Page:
chest and his wife in the abdomen.
Kreider, who attends
Manheim Township High School, was charged as an adult with three counts
of murder. He was being held without bail following an arraignment
Defense lawyer John
A. Kenneff said he has asked to postpone a preliminary hearing scheduled
for Wednesday, but otherwise declined comment.
confessed Tuesday to his father, Timothy Kreider, who went to police
Thursday evening. Police spent the next two days investigating before
making an arrest.
previously interviewed the suspect, who continued to go to school until
it let out for the summer.
"He was certainly
someone who had been looked at and interviewed by police," Totaro said.
The Kreider family
does not plan to comment, their lawyer said.
Haines family remains and will continue to remain in the forefront of
their thoughts and in their prayers," said lawyer Robert Byer, who
attended the news conference.
said that they found the family's back door open, and nothing taken from
the house. Kreider was also charged with burglary.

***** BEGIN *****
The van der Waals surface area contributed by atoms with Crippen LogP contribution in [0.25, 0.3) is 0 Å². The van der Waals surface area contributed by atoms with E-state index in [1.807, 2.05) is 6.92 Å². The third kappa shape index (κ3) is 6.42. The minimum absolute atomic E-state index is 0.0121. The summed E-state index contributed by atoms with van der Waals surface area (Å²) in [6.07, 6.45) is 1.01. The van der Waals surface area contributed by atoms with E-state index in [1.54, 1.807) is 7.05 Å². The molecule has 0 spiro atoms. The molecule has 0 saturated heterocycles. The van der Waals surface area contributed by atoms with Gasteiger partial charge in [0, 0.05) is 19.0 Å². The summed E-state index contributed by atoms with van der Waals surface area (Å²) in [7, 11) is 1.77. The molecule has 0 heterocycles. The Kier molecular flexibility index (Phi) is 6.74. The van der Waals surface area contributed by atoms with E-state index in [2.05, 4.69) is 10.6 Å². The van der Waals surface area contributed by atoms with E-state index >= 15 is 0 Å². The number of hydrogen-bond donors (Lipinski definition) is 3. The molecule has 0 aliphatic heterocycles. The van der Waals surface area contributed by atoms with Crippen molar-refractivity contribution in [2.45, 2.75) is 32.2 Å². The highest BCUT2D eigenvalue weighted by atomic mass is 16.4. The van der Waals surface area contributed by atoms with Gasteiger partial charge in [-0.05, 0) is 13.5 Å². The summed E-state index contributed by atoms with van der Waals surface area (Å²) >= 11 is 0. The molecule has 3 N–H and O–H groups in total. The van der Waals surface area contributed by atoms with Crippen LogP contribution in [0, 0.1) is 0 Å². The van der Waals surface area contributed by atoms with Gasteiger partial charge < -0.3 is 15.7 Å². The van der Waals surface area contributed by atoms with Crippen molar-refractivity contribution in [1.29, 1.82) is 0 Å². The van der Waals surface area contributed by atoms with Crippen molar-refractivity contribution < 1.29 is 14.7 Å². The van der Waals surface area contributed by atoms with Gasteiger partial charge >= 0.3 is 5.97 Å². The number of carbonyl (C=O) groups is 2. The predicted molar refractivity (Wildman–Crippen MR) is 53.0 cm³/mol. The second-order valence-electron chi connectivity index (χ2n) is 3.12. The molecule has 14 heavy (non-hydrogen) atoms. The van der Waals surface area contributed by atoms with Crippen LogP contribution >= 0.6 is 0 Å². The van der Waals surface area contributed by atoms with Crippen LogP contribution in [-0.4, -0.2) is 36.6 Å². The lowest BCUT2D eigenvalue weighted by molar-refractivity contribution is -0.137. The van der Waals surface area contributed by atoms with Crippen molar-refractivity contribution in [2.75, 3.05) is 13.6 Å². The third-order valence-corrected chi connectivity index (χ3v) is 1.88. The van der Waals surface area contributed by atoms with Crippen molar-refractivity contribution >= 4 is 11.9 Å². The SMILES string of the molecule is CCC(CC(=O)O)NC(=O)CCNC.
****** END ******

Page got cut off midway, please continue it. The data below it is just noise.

Kevin Haines was a
sophomore at Manheim Township, where he was a member of the German club
and Quiz Bowl team.
Maggie Haines, a
2005 graduate of Manheim Township, had returned home just days earlier
after finishing her sophomore year at Bucknell University.
Thomas Haines was a
salesman at Motion Industries in Lancaster, while his wife taught at
Lancaster Brethren Preschool.
coming and going at the Kreider home, about two miles from the crime
scene, declined comment Saturday.
A police forensics
unit visited the home Friday night, neighbor Alan Isacson said. He did
not know the family, but said he was relieved by the break in the case,
which had led police to advise residents to lock their doors.
"Any time a murder
is solved, it's good news," the 37-year-old Isacson said.
Teen gets life in family slaying
June 18, 2008
LANCASTER (AP) — A teenager who wrote in his journal
about having a compulsion to “kill people” was sentenced Tuesday to life
in prison after pleading guilty to fatally stabbing a classmate and the
classmate’s parents in a middle-of-the-night attack inside their home.
Alec D. Kreider, 17, displayed no remorse and offered
no explanation for the grisly murders of Tom and Lisa Haines and their
16-year-old son Kevin, despite emotional statements by family members
and the judge’s repeated offers to let Kreider to speak on his own
“He is a deviant, cowardly triple murderer,”
Lancaster County District Attorney Craig Stedman told Judge David
Ashworth shortly before he sentenced Kreider to three consecutive life
terms without parole — one for each count of first-degree murder to
which he pleaded guilty.
Kreider’s lawyer described his client as “a child”
and urged Ashworth to make the sentences concurrent.